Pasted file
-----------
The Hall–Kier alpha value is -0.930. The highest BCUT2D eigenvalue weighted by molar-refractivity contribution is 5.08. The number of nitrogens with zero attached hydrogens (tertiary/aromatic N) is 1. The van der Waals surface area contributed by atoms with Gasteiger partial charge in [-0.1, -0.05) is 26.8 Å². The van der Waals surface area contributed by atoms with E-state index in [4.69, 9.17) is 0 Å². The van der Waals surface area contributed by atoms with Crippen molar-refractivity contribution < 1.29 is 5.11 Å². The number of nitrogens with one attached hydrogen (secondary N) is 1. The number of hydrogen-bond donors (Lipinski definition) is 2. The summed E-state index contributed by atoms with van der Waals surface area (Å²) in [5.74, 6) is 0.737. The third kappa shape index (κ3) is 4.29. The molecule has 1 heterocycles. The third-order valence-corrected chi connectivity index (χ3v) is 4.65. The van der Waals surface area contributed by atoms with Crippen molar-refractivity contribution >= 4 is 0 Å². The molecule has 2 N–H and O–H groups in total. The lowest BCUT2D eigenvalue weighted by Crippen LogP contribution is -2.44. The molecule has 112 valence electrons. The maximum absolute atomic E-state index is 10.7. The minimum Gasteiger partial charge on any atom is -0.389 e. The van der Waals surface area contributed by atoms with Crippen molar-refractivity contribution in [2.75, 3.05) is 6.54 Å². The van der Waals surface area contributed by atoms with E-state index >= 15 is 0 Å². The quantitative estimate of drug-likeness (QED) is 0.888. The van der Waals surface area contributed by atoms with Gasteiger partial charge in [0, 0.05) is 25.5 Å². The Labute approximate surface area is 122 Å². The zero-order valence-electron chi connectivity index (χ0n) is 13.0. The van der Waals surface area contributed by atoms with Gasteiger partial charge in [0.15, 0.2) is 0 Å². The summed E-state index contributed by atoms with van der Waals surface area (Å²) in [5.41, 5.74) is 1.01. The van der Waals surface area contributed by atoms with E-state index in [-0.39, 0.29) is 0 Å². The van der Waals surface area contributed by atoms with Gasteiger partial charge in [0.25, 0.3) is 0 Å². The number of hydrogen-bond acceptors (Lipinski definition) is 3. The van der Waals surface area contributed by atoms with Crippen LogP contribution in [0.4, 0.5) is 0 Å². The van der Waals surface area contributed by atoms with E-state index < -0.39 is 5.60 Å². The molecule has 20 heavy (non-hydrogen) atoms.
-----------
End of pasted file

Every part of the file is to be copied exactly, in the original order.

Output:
The Hall–Kier alpha value is -0.930. The highest BCUT2D eigenvalue weighted by molar-refractivity contribution is 5.08. The number of nitrogens with zero attached hydrogens (tertiary/aromatic N) is 1. The van der Waals surface area contributed by atoms with Gasteiger partial charge in [-0.1, -0.05) is 26.8 Å². The van der Waals surface area contributed by atoms with E-state index in [4.69, 9.17) is 0 Å². The van der Waals surface area contributed by atoms with Crippen molar-refractivity contribution < 1.29 is 5.11 Å². The number of nitrogens with one attached hydrogen (secondary N) is 1. The number of hydrogen-bond donors (Lipinski definition) is 2. The summed E-state index contributed by atoms with van der Waals surface area (Å²) in [5.74, 6) is 0.737. The third kappa shape index (κ3) is 4.29. The molecule has 1 heterocycles. The third-order valence-corrected chi connectivity index (χ3v) is 4.65. The van der Waals surface area contributed by atoms with Crippen molar-refractivity contribution >= 4 is 0 Å². The molecule has 2 N–H and O–H groups in total. The lowest BCUT2D eigenvalue weighted by Crippen LogP contribution is -2.44. The molecule has 112 valence electrons. The maximum absolute atomic E-state index is 10.7. The minimum Gasteiger partial charge on any atom is -0.389 e. The van der Waals surface area contributed by atoms with Crippen molar-refractivity contribution in [2.75, 3.05) is 6.54 Å². The van der Waals surface area contributed by atoms with E-state index >= 15 is 0 Å². The quantitative estimate of drug-likeness (QED) is 0.888. The van der Waals surface area contributed by atoms with Gasteiger partial charge in [0, 0.05) is 25.5 Å². The Labute approximate surface area is 122 Å². The zero-order valence-electron chi connectivity index (χ0n) is 13.0. The van der Waals surface area contributed by atoms with Gasteiger partial charge in [0.15, 0.2) is 0 Å². The summed E-state index contributed by atoms with van der Waals surface area (Å²) in [5.41, 5.74) is 1.01. The van der Waals surface area contributed by atoms with E-state index in [-0.39, 0.29) is 0 Å². The van der Waals surface area contributed by atoms with Gasteiger partial charge in [0.25, 0.3) is 0 Å². The number of hydrogen-bond acceptors (Lipinski definition) is 3. The van der Waals surface area contributed by atoms with Crippen LogP contribution in [0.4, 0.5) is 0 Å². The van der Waals surface area contributed by atoms with E-state index < -0.39 is 5.60 Å². The molecule has 20 heavy (non-hydrogen) atoms.